He’s planning to try to find some space in the building for more limited retail space, but he will also try to sell fur products at off-site events. The products themselves have changed, from the big mink coats to jackets with fur trim and other smaller items.
“We’re not going anywhere,” Piasecki said. “William H. Harris is here to stay. We’re New England’s finest furrier, and we want to keep that tradition going.”
Bald Hill Road is actually home to two furriers in one small stretch of roadway. There’s a history of bad blood between the two.
Northeast Furs is owned and operated by former William H. Harris employees. Their acrimonious split from the company wound up as the subject of a federal lawsuit, with William H. Harris lobbing allegations that they had pilfered its extensive customer list (its Fur Management System, or “FMS”). Harris also sued its former website developer who, it alleged, had set up its website to redirect to Northeast Furs’.
The suit was settled in 2014, according to court records. Northeast Furs denied wrongdoing.
These days, though, Northeast Furs says its fur business is doing well. Last year was its best year since it opened, co-owner Dino Quaglietta said.
It’s true that the full-length coats aren’t the big sellers they once were. But Northeast Furs has been able to adapt and thrive, he said, selling other items as style changes.
“The strong survive,” Quaglietta said. “And people who have it together, and people who adapt and who have the background and experience and intelligence in how to run a business, are still here.”
Mark Oaten, the UK-based chief executive of the International Fur Federation, said the industry has faced challenges, but they have more to do with broader trends — like the coronavirus and the Chinese and Russian economies — than fundamental problems with the business.
In places including America, there are plenty of opportunities if proprietors focus on sustainability, he said.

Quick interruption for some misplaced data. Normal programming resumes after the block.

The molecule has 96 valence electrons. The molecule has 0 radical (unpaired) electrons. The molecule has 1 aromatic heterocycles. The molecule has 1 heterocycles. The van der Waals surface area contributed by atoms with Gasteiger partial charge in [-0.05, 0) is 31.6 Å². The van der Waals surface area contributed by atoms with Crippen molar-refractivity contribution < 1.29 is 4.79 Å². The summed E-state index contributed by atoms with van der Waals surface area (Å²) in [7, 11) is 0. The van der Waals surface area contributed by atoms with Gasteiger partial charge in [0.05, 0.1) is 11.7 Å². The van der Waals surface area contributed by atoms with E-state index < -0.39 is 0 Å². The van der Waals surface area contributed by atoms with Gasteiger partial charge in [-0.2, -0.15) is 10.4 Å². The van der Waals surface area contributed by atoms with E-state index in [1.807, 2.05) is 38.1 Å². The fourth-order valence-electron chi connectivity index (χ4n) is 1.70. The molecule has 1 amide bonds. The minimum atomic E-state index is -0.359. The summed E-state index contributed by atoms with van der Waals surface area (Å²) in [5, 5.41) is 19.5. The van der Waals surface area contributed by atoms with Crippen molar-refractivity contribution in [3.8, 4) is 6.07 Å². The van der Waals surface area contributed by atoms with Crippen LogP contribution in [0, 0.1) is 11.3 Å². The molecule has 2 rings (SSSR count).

“Natural fur is sustainable. It lasts generation after generation. It biodegrades,” Oaten said.
The pages of The Providence Journal used to bustle with references to William H. Harris Furs. Ads featured elegant women and irresistible sales. Classifieds urged people to apply for Harris jobs. A story by The Journal’s fashion editor in 1972 touted products available at William H. Harris under the headline: “Furs: Warm, Stylish, Full of Glamor.”
In more recent years, the company’s name comes up periodically in the obituaries section, as people’s loved ones are recalled for their work as monogrammers or secretaries.
The building at 641 Bald Hill Rd., where the company branched out from its Providence origins about 40 years ago, has seen better days. The sign is fading and listing a bit from being hit by cars. Tax wasn’t making investments in the property because it wasn’t making money the way it once did, Piasecki said.
It’s not uncommon in business — a spiral of diminishing profits leading to diminishing investments leading to more diminishing profits. Survival will come by doing things differently, Piasecki said, but survival has always been the name of the game, whether that’s in the fur business or just in fur generally.
“None of us would be here today if it were not for the fur industry,” Piasecki said. “We’ve wrapped ourselves in the hides of beasts since the dawn of time to survive.”